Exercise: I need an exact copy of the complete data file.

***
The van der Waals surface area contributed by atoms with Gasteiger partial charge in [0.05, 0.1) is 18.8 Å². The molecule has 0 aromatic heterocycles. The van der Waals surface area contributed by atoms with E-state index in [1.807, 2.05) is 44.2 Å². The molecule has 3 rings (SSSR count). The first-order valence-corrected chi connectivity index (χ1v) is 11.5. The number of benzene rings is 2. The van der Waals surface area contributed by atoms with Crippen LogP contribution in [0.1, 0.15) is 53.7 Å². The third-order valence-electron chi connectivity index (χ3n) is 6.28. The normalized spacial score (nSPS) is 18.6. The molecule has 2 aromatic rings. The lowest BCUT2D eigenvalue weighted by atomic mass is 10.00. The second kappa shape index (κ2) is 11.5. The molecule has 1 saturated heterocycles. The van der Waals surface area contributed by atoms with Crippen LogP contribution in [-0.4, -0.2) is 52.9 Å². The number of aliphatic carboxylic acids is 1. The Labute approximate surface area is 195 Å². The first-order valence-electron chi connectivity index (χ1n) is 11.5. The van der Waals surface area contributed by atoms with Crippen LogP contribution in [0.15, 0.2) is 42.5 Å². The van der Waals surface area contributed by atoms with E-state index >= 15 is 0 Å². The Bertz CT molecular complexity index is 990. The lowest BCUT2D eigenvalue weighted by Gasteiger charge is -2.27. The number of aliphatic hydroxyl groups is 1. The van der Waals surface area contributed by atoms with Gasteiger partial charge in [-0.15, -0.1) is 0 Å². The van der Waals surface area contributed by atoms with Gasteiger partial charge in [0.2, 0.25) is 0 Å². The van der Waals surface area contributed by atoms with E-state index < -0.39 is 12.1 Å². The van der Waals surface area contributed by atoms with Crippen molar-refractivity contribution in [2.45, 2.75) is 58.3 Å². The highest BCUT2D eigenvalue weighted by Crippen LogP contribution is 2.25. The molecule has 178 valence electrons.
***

The van der Waals surface area contributed by atoms with Gasteiger partial charge in [0.05, 0.1) is 18.8 Å². The molecule has 0 aromatic heterocycles. The van der Waals surface area contributed by atoms with E-state index in [1.807, 2.05) is 44.2 Å². The molecule has 3 rings (SSSR count). The first-order valence-corrected chi connectivity index (χ1v) is 11.5. The number of benzene rings is 2. The van der Waals surface area contributed by atoms with Crippen LogP contribution in [0.1, 0.15) is 53.7 Å². The third-order valence-electron chi connectivity index (χ3n) is 6.28. The normalized spacial score (nSPS) is 18.6. The molecule has 2 aromatic rings. The lowest BCUT2D eigenvalue weighted by atomic mass is 10.00. The second kappa shape index (κ2) is 11.5. The molecule has 1 saturated heterocycles. The van der Waals surface area contributed by atoms with Crippen LogP contribution in [-0.4, -0.2) is 52.9 Å². The number of aliphatic carboxylic acids is 1. The Labute approximate surface area is 195 Å². The first-order valence-electron chi connectivity index (χ1n) is 11.5. The van der Waals surface area contributed by atoms with Crippen LogP contribution in [0.15, 0.2) is 42.5 Å². The van der Waals surface area contributed by atoms with E-state index >= 15 is 0 Å². The Bertz CT molecular complexity index is 990. The lowest BCUT2D eigenvalue weighted by Gasteiger charge is -2.27. The number of aliphatic hydroxyl groups is 1. The van der Waals surface area contributed by atoms with Gasteiger partial charge in [-0.15, -0.1) is 0 Å². The van der Waals surface area contributed by atoms with Gasteiger partial charge in [0.2, 0.25) is 0 Å². The van der Waals surface area contributed by atoms with E-state index < -0.39 is 12.1 Å². The van der Waals surface area contributed by atoms with Crippen molar-refractivity contribution in [2.45, 2.75) is 58.3 Å². The highest BCUT2D eigenvalue weighted by Crippen LogP contribution is 2.25. The molecule has 178 valence electrons.